Hollywood is paying tribute to the woman who could turn the world on with her smile.
Following the passing of TV icon Mary Tyler Moore on Wednesday, the actress’ colleagues and admirers shared their condolences while also honoring her contribution to the entertainment industry.
Carol Burnett released a statement to Access Hollywood shortly after the sad news, recalling her fellow legend as “a pioneer on television and also one of the sweetest, nicest people I ever knew.”
Many stars chimed in across social media, including those who hailed Moore for paving the way for women in show business.
“I could not do what I do without her,” Rachel Bloom wrote on Twitter, while Ellen DeGeneres tweeted that the late star “changed the world for all women.”
Oscar nominee Viola Davis also took to Twitter to thank Moore for “changing the face of TV” and providing “the first real image of a woman being independent, funny and vulnerable.”
Britney Spears tweeted an image of the legend from her classic 1970s series “The Mary Tyler Moore Show,” honoring her as “strong, courageous and so beautiful.”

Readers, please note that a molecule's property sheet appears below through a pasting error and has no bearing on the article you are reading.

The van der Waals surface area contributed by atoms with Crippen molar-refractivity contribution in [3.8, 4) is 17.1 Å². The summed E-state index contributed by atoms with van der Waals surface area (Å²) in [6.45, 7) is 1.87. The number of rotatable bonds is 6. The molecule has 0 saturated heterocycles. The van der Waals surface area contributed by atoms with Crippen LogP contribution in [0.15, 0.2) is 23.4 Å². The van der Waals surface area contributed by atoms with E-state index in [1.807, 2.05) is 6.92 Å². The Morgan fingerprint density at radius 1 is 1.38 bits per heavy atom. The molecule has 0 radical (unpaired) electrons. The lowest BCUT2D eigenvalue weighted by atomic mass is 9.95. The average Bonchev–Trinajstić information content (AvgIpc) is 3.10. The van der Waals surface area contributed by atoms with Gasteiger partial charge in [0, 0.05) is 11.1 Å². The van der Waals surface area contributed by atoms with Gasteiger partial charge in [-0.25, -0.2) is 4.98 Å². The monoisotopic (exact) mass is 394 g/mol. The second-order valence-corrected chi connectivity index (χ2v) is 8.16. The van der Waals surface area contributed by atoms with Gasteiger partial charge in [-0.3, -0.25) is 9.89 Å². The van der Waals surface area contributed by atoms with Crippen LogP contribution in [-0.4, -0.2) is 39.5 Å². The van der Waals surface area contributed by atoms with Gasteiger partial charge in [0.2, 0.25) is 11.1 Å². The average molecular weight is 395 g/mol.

Hoda Kotb evoked the sitcom’s memorable theme song in her remembrance, and her “Today” show colleague Savannah Guthrie followed suit with a reference to the iconic final shot in the opening credits.
“I throw my hat up in the air for you,” Guthrie tweeted.
Moore’s TV boss Ed Asner offered his sympathy to Moore’s loved ones on Twitter, also addressing his former co-star in his post.
“My heart goes out to you and your family,” he tweeted. “Know that I love you and believe in your strength.”
Wilmer Valderrama honored Moore’s guest stint on “That ’70s Show” as a memory he “will carry forever,” tweeting that it was “an honor” to have met the star.
Stephen Fry revealed on Twitter that he was rehearsing on the same stage where the “Mary Tyler Moore Show” taped when he learned of her death, and that the production observed a minute of silence to remember “one of the true greats of TV comedy.”
Ashley Tisdale, Connie Britton, Andy Cohen, Kelly Ripa and others also posted their sadness over Moore’s loss.
Moore shot to fame as Laura Petrie on “The Dick Van Dyke Show” in the 1960s, before cementing her icon status on “The Mary Tyler Moore Show” as news producer Mary Richards the following decade. The role and series is widely considered a watershed moment for TV’s depiction of the working woman.
In addition to an Academy Award nomination for her work in 1980’s “Ordinary People,” Moore also garnered seven Emmys and three Golden Globes across her six-decade career.
She was 80 years old.
— Erin Biglow